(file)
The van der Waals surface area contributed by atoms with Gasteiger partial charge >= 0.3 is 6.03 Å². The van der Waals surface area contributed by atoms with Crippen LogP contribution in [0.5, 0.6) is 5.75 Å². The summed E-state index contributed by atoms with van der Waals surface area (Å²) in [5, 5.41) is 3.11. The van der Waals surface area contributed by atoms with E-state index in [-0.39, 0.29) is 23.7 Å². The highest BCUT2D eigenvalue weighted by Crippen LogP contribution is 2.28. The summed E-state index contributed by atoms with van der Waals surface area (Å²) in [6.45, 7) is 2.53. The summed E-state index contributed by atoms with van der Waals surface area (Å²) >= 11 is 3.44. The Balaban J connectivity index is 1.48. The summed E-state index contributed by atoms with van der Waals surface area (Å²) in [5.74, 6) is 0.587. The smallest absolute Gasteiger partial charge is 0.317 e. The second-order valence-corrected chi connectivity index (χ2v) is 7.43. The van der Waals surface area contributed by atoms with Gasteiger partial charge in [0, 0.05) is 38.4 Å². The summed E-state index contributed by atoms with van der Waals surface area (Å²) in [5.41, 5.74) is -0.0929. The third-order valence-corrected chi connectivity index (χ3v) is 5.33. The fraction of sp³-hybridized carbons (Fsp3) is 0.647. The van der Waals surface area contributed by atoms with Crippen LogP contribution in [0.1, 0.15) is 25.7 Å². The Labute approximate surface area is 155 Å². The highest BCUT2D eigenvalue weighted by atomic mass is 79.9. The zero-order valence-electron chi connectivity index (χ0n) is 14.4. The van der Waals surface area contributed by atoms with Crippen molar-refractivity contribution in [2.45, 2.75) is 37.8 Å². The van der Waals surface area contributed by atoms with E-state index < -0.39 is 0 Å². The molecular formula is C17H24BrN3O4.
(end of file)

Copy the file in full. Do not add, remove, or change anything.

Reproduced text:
The van der Waals surface area contributed by atoms with Gasteiger partial charge >= 0.3 is 6.03 Å². The van der Waals surface area contributed by atoms with Crippen LogP contribution in [0.5, 0.6) is 5.75 Å². The summed E-state index contributed by atoms with van der Waals surface area (Å²) in [5, 5.41) is 3.11. The van der Waals surface area contributed by atoms with E-state index in [-0.39, 0.29) is 23.7 Å². The highest BCUT2D eigenvalue weighted by Crippen LogP contribution is 2.28. The summed E-state index contributed by atoms with van der Waals surface area (Å²) in [6.45, 7) is 2.53. The summed E-state index contributed by atoms with van der Waals surface area (Å²) >= 11 is 3.44. The Balaban J connectivity index is 1.48. The summed E-state index contributed by atoms with van der Waals surface area (Å²) in [5.74, 6) is 0.587. The smallest absolute Gasteiger partial charge is 0.317 e. The second-order valence-corrected chi connectivity index (χ2v) is 7.43. The van der Waals surface area contributed by atoms with Gasteiger partial charge in [0, 0.05) is 38.4 Å². The summed E-state index contributed by atoms with van der Waals surface area (Å²) in [5.41, 5.74) is -0.0929. The third-order valence-corrected chi connectivity index (χ3v) is 5.33. The fraction of sp³-hybridized carbons (Fsp3) is 0.647. The van der Waals surface area contributed by atoms with Crippen LogP contribution in [0.1, 0.15) is 25.7 Å². The Labute approximate surface area is 155 Å². The highest BCUT2D eigenvalue weighted by atomic mass is 79.9. The zero-order valence-electron chi connectivity index (χ0n) is 14.4. The van der Waals surface area contributed by atoms with Crippen molar-refractivity contribution in [2.45, 2.75) is 37.8 Å². The van der Waals surface area contributed by atoms with E-state index < -0.39 is 0 Å². The molecular formula is C17H24BrN3O4.